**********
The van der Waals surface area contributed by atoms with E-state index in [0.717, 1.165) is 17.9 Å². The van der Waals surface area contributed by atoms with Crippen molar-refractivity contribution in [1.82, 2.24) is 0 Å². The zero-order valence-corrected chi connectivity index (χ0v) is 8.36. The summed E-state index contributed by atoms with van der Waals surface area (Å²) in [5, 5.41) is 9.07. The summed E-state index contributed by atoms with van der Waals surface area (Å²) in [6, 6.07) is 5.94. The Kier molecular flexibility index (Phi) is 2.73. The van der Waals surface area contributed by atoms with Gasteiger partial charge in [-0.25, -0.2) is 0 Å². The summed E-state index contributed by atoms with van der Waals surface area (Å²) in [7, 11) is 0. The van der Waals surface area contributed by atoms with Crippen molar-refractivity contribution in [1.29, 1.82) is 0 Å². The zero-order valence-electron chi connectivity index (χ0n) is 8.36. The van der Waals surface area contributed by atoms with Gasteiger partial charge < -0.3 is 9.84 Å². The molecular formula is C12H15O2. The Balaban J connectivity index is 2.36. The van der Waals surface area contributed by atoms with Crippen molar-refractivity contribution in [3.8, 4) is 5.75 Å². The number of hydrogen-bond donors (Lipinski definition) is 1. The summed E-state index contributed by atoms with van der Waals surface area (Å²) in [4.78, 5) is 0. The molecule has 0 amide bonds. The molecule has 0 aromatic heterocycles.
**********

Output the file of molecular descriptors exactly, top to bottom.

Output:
The van der Waals surface area contributed by atoms with E-state index in [0.717, 1.165) is 17.9 Å². The van der Waals surface area contributed by atoms with Crippen molar-refractivity contribution in [1.82, 2.24) is 0 Å². The zero-order valence-corrected chi connectivity index (χ0v) is 8.36. The summed E-state index contributed by atoms with van der Waals surface area (Å²) in [5, 5.41) is 9.07. The summed E-state index contributed by atoms with van der Waals surface area (Å²) in [6, 6.07) is 5.94. The Kier molecular flexibility index (Phi) is 2.73. The van der Waals surface area contributed by atoms with Gasteiger partial charge in [-0.25, -0.2) is 0 Å². The summed E-state index contributed by atoms with van der Waals surface area (Å²) in [7, 11) is 0. The van der Waals surface area contributed by atoms with Crippen molar-refractivity contribution in [1.29, 1.82) is 0 Å². The zero-order valence-electron chi connectivity index (χ0n) is 8.36. The van der Waals surface area contributed by atoms with Gasteiger partial charge < -0.3 is 9.84 Å². The molecular formula is C12H15O2. The Balaban J connectivity index is 2.36. The van der Waals surface area contributed by atoms with Crippen molar-refractivity contribution in [3.8, 4) is 5.75 Å². The number of hydrogen-bond donors (Lipinski definition) is 1. The summed E-state index contributed by atoms with van der Waals surface area (Å²) in [4.78, 5) is 0. The molecule has 0 amide bonds. The molecule has 0 aromatic heterocycles.